Article: article d'un périodique ou d'un magazine.
Effects of spiritual care training for palliative care professionals.
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Little is known about the effects of spiritual care training for professionals in palliative medicine. We therefore investigated prospectively the effects of such training over a six-month period. All 63 participants of the three and a half-day training were asked to fill out three questionnaires: before and after the training, as well as six months later. The questionnaires included demographic data, numeric rating scales about general attitudes towards the work in palliative care, the Self-Transcendence Scale (STS), the spiritual subscale of the Functional Assessment of Chronic Illness Therapy (FACIT-Sp) and the Idler Index of Religiosity (IIR). Forty-eight participants (76%) completed all three questionnaires (91% women, median age 49 years; 51% nurses, 16% hospice volunteers, 14% physicians). Significant and sustained improvements were found in self-perceived compassion for the dying (after the training: P=0.002; 6 months later: P=0.025), compassion for oneself (P <0.001; P =0.013), attitude towards one's family (P =0.001; P =0.031), satisfaction with work (P < 0.001; P = 0.039), reduction in work-related stress (P < 0.001; P = 0.033), and attitude towards colleagues (P = 0.039; P = 0.040), as well as in the FACIT-Sp (P < 0.001; P = 0.040). Our results suggest that the spiritual care training had a positive influence on the spiritual well-being and the attitudes of the participating palliative care professionals which was preserved over a six-month period.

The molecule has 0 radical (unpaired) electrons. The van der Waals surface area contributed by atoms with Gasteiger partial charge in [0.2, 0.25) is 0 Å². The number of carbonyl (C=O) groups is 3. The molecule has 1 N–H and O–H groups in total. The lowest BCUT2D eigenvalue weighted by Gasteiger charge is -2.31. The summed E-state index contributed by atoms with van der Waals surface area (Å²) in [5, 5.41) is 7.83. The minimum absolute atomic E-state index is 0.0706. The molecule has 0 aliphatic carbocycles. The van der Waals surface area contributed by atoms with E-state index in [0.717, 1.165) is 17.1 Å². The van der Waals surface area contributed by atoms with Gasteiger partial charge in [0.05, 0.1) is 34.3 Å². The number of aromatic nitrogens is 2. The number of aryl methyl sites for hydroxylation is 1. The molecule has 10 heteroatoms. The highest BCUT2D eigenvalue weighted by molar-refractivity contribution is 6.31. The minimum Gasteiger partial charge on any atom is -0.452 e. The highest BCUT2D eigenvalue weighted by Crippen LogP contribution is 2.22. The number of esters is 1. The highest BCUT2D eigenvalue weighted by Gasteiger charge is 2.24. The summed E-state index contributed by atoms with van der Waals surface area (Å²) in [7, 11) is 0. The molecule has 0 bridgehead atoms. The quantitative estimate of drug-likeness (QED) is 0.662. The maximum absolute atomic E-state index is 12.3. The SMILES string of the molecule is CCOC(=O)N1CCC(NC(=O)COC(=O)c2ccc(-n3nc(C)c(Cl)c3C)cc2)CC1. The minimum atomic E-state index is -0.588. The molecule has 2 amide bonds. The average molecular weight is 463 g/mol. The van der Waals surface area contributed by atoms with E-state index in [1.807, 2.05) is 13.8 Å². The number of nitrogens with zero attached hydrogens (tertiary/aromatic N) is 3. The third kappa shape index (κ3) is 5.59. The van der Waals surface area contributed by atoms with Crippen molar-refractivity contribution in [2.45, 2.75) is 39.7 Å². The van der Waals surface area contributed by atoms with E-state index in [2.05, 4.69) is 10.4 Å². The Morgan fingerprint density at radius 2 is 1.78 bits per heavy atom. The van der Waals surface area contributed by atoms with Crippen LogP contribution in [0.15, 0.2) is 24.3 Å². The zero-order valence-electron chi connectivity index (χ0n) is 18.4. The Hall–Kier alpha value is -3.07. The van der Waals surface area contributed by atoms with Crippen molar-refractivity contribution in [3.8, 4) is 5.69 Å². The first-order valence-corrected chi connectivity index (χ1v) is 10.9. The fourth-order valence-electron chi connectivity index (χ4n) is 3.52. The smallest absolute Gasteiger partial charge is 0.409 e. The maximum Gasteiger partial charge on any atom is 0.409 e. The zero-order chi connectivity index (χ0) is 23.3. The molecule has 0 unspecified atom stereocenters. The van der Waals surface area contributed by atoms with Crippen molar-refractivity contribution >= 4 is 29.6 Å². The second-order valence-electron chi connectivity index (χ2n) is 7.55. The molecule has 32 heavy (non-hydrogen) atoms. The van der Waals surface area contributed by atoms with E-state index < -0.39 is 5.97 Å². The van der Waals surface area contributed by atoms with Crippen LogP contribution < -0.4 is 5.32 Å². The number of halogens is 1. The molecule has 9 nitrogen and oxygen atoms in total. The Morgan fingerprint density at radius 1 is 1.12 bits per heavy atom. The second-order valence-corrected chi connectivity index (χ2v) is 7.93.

Adult, Aged, Attitude of Health Personnel, Education, Medical, Continuing, Empathy, Female, Health Knowledge, Attitudes, Practice, Holistic Health, Humans, Male, Middle Aged, Palliative Care, Pastoral Care/methods, Prospective Studies, Quality of Life, Questionnaires, Religion, Spirituality
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